Things not to do, even in pursuit of greater good

July 22nd, 2010
ea, fairtrade, money
In my previous post on giving I wrote that once you've set aside the amount you're going to donate, "you're free to spend it however will maximize your happiness." It's more complex than this, though. Talking to other people about my reasons for not buying ethical food and to Julia recently about chocolate, I think I need to figure something out.

Imagine for the moment that I am writing this blog here in massachusetts in 1810 instead of 2010. I believe that because I have sufficient money to provide for myself and my family, I should be sending the rest of what I earn to my local missionary society to help those unfortunate enough to have been born in regions where christianity is unheard of. [1] I also oppose slavery, and while in massachusetts slavery is not prohibited I think that it is wrong for me to benefit from the slave trade. [2] So what is 1810 jeff supposed to do about the many goods, including staples like sugar, rice, and cotton, that were overwhelmingly produced with slave labor? There are roughly three options:
  1. Buy the cheapest thing, send the money saved to do missionary work
  2. Buy the cheapest thing known not to be produced by slaves (possibly by substituting a different good or by choosing goods made in certain places or by certain trusted organizations).
Assuming that 1810 jeff believes that (1) produces greater good than (2), does he have to support the slave trade? I think he doesn't. 2010 jeff could save money on groceries by waiting in the whole foods parking lot and taking the bags of people who look affluent, justifying it on the grounds that they need the food a whole lot less than other people in other countries need the money I would save by not having to pay for it. That would be wrong. Getting cheaper food by enslaving people, even indirectly, would also be wrong.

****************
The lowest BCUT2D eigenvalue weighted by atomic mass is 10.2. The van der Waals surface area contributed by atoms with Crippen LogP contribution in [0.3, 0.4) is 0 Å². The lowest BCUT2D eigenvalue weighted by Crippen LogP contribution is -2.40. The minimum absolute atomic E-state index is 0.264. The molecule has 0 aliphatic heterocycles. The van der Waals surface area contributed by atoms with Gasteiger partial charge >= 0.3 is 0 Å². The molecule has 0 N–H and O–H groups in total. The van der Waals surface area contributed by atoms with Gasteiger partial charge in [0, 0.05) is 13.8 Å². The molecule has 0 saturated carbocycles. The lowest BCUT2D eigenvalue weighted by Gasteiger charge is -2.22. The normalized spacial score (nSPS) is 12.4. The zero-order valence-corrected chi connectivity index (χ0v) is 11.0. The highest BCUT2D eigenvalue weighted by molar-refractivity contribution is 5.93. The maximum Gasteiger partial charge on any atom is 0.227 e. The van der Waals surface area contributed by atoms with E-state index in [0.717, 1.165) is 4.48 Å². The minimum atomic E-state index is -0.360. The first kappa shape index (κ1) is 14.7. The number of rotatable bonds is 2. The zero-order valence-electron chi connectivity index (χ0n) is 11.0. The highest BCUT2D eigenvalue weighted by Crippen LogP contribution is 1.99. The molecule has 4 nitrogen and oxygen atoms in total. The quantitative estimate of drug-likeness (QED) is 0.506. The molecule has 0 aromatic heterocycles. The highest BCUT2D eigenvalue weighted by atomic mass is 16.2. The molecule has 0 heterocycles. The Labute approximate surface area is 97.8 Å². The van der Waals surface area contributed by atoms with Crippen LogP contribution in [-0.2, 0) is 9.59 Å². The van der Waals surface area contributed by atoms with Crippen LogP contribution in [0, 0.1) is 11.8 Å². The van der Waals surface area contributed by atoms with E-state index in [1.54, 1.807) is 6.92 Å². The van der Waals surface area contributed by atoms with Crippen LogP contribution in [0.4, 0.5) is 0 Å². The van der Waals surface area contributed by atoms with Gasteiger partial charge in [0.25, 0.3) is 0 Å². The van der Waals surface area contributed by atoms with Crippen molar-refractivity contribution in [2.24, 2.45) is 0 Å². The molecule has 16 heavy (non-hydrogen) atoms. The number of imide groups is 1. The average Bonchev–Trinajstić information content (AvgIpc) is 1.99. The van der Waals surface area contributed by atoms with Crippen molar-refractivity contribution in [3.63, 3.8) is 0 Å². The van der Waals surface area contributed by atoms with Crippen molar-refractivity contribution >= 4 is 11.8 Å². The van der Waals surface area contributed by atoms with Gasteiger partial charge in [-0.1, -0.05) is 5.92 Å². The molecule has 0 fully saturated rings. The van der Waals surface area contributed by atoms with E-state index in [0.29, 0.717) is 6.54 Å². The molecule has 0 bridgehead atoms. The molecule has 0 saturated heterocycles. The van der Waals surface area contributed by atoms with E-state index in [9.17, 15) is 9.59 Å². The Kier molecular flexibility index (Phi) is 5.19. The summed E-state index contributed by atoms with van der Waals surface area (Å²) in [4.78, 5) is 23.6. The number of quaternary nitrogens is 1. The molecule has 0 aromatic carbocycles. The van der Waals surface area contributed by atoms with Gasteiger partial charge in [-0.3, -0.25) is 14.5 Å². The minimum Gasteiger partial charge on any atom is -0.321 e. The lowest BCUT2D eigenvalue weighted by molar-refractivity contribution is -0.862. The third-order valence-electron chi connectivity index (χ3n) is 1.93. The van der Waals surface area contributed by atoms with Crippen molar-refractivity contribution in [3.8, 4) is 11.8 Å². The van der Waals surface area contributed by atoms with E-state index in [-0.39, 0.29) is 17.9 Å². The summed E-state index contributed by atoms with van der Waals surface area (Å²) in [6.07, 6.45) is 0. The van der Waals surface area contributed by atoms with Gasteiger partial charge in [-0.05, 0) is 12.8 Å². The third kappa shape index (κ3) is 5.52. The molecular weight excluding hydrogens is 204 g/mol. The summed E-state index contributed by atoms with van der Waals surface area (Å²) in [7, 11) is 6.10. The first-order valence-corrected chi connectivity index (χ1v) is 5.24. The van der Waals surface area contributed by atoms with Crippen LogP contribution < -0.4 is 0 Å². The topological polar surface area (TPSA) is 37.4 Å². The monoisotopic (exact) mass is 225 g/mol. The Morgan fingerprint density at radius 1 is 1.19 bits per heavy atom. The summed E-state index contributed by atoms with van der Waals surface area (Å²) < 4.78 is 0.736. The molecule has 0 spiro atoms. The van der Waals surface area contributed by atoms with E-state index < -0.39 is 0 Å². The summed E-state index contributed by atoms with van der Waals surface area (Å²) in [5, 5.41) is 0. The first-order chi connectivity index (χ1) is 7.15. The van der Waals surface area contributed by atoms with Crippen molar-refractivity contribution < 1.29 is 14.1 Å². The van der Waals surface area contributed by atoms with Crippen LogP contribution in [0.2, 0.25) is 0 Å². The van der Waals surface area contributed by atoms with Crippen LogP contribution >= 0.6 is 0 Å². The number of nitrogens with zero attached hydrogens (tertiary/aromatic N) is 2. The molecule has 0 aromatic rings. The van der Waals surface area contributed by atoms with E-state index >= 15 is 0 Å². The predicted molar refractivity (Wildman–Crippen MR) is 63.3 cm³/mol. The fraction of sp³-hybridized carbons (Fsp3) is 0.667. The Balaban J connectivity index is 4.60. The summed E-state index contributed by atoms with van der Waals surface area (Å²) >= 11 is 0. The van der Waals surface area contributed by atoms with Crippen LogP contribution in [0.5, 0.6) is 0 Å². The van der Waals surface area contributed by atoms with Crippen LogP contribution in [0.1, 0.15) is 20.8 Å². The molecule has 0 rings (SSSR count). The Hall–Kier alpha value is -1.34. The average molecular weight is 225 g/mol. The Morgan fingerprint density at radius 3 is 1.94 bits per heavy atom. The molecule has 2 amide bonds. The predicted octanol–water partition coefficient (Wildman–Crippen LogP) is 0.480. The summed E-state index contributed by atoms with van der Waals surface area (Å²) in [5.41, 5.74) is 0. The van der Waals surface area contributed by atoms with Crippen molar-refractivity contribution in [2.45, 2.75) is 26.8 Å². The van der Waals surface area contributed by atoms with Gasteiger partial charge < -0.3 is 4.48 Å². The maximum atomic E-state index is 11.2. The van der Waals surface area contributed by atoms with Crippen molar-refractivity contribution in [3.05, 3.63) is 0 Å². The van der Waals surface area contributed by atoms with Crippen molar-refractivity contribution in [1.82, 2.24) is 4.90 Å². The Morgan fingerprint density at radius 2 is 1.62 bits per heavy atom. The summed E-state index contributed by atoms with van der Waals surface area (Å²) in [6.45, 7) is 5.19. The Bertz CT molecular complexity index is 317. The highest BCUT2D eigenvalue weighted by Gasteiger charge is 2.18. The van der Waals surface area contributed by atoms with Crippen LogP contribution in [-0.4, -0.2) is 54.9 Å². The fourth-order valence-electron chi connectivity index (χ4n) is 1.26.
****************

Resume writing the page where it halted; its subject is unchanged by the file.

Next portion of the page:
While I don't put buying non-organic food in the category of "you should never do it", I think it's possible that buying some kinds of non-fair-trade food goods might belong in that category. The one that Julia brought up was chocolate. Apparently most chocolate is produced under near-slavery conditions. I need to read more about it.

Update 2011-10-05: I don't accept this argument any more. The problem with me stealing food from people in the parking lot is not that "it is wrong" but that it decreses expected happiness. People would respond to my theft, and their responses would be negative. Ending slavery might or might not have been a better use of time and money than funding missions, but one of the two is more cost effective at maximizing happiness (I don't know which one 1810 jeff would have chosen; I'm objecting to 2010 jeff trying to say "both"). So the question with chocolate is whether the benefit of spending more to buy fair trade is greater than the benefit of spending more on an effective charity. And I think the answer is in the charity's favor, by a lot.

[1] This was back before computers could do proportional fonts.

[2] I like to think I would have opposed slavery this actively.

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